Cappadocia Day #1 - Wednesday, December 24, 2003

What a strange place Cappadocia is...It feels like we are on the moon! Most of the towns in this region have dwellings built right into rocks. The rocks are roughly conical in shape, rising into the air and topped by a mushroom cap formation, a natural phenomenon which was created by wind erosion aeons ago. The dwellings have holes cut into them for doors and windows, and the rock is soft enough for rooms to be dug into them.

We signed up for a two day tour of the area. Our tour guide Ibrahim has a good sense of humor and tons of info that can't be found from reading a guide book. He told us about marriage traditions in Turkey. Apparently polygamy is prevalent with the Kurdish peoples in eastern Turkey though it is illegal. Also, 60-70% of all Turkish marriages are still arranged! At the first meeting for a couple who are courting, it is traditional for the woman to fix traditional Turkish coffee for her parents and suitor. If she is interested in the suitor, she makes the tea sweet. If not, she adds no sugar and sometimes even salt to indicate her lack of interest. Pretty harsh! Fifteen to twenty years ago, the parents had the final say in who the woman married, but now the woman has the final say.

First stop - the underground city of Derinkuyu
One of the main reasons for visiting turkey was to check out the subterranean towns of this region which extend up to eight levels into the earth, carved from the soft volcanic stone. Around the 11th century, the Christians in the area escaped to these rocks to avoid persecution. This huge underground city was capable of accommodating 10,000 inhabitants at a time of siege. The city was abandoned a long time ago and stayed hidden underground until 1968. There is another city in the area which is interconnected to Derinkuyu by a 9km underground tunnel. Scientists estimate that there are another 30 cities in the area yet to be discovered! This place is a kid's paradise, it's like a huge maze with hidden niches at every turn...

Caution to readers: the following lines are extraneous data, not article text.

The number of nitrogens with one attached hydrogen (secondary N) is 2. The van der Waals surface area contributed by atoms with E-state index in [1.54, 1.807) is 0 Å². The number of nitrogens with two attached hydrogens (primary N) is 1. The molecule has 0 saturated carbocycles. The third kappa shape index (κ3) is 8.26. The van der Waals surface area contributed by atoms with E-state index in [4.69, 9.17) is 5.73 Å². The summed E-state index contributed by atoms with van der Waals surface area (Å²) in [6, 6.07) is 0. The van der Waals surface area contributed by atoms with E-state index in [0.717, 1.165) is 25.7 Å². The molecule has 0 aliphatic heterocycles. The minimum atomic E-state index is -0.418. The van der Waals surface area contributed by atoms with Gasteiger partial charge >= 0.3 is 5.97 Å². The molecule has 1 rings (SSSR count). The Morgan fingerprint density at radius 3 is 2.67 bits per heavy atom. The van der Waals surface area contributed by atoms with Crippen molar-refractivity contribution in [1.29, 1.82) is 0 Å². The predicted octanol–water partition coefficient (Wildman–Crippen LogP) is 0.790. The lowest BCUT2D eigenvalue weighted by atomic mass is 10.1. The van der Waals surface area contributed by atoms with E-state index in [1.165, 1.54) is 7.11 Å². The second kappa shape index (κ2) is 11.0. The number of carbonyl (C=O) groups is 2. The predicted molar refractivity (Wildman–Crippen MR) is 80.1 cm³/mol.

Rolling-stone doors prevented invaders from entering. Deep wells collected rainwater, and tall chimneys ventilation. Wine presses, oil storage, livestock pens, cooking-places and even elaborate churches were carved out of the soft volcanic rock so that the inhabitants could live for weeks or months underground until it was safe to emerge and return to their ground-level villages. Very impressive place, if not a little short for Dave.

Second stop - Ihlara Valley
We hiked down to the deep canyon which was formed by the water flowing down from the Melendiz mountains and the 10000 ft plusHasan Dagi throughout the millenniums. There are tall steep rock walls surrounding the 14kms long canyon on both sides. The valley reaches to the cave villages of Ihlara and Selimiye on both ends with more than a hundred churches from the 4th through 9th century carved into the rock walls of the valley. The entire hike would be just perfect on a warmer day!

Third stop - Selimiye
We stopped next in a small town that had above-ground cave dwellings that were lived in as recently as 1920! Some scenes from one of the "Star Wars" movies was filmed here. We climbed up to the monastery, a large rock dwelling riddled with holes and a maze of cave rooms. Many people call these strange rock formations "Fairy Chimneys" as they look straight out of some strange fairy tale.

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